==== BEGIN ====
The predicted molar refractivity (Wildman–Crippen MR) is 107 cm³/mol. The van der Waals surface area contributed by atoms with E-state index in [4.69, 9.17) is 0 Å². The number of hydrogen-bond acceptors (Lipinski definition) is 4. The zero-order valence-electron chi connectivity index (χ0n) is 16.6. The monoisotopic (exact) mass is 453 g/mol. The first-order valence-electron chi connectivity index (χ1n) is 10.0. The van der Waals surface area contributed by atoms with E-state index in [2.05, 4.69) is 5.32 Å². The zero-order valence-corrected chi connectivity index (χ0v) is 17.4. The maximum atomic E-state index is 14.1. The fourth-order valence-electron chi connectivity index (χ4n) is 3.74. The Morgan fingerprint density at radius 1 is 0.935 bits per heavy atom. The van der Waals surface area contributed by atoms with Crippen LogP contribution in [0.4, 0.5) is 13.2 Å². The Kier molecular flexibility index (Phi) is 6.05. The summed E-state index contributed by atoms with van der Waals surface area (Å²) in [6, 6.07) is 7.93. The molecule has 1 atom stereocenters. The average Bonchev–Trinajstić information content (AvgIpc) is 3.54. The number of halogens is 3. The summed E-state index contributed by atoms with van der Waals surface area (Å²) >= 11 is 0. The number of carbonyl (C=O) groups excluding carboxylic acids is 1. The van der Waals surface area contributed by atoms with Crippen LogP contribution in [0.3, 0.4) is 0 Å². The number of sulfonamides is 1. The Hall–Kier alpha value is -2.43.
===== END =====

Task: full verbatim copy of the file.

The predicted molar refractivity (Wildman–Crippen MR) is 107 cm³/mol. The van der Waals surface area contributed by atoms with E-state index in [4.69, 9.17) is 0 Å². The number of hydrogen-bond acceptors (Lipinski definition) is 4. The zero-order valence-electron chi connectivity index (χ0n) is 16.6. The monoisotopic (exact) mass is 453 g/mol. The first-order valence-electron chi connectivity index (χ1n) is 10.0. The van der Waals surface area contributed by atoms with E-state index in [2.05, 4.69) is 5.32 Å². The zero-order valence-corrected chi connectivity index (χ0v) is 17.4. The maximum atomic E-state index is 14.1. The fourth-order valence-electron chi connectivity index (χ4n) is 3.74. The Morgan fingerprint density at radius 1 is 0.935 bits per heavy atom. The van der Waals surface area contributed by atoms with Crippen LogP contribution in [0.4, 0.5) is 13.2 Å². The Kier molecular flexibility index (Phi) is 6.05. The summed E-state index contributed by atoms with van der Waals surface area (Å²) in [6, 6.07) is 7.93. The molecule has 1 atom stereocenters. The average Bonchev–Trinajstić information content (AvgIpc) is 3.54. The number of halogens is 3. The summed E-state index contributed by atoms with van der Waals surface area (Å²) >= 11 is 0. The number of carbonyl (C=O) groups excluding carboxylic acids is 1. The van der Waals surface area contributed by atoms with Crippen LogP contribution in [0.3, 0.4) is 0 Å². The number of sulfonamides is 1. The Hall–Kier alpha value is -2.43.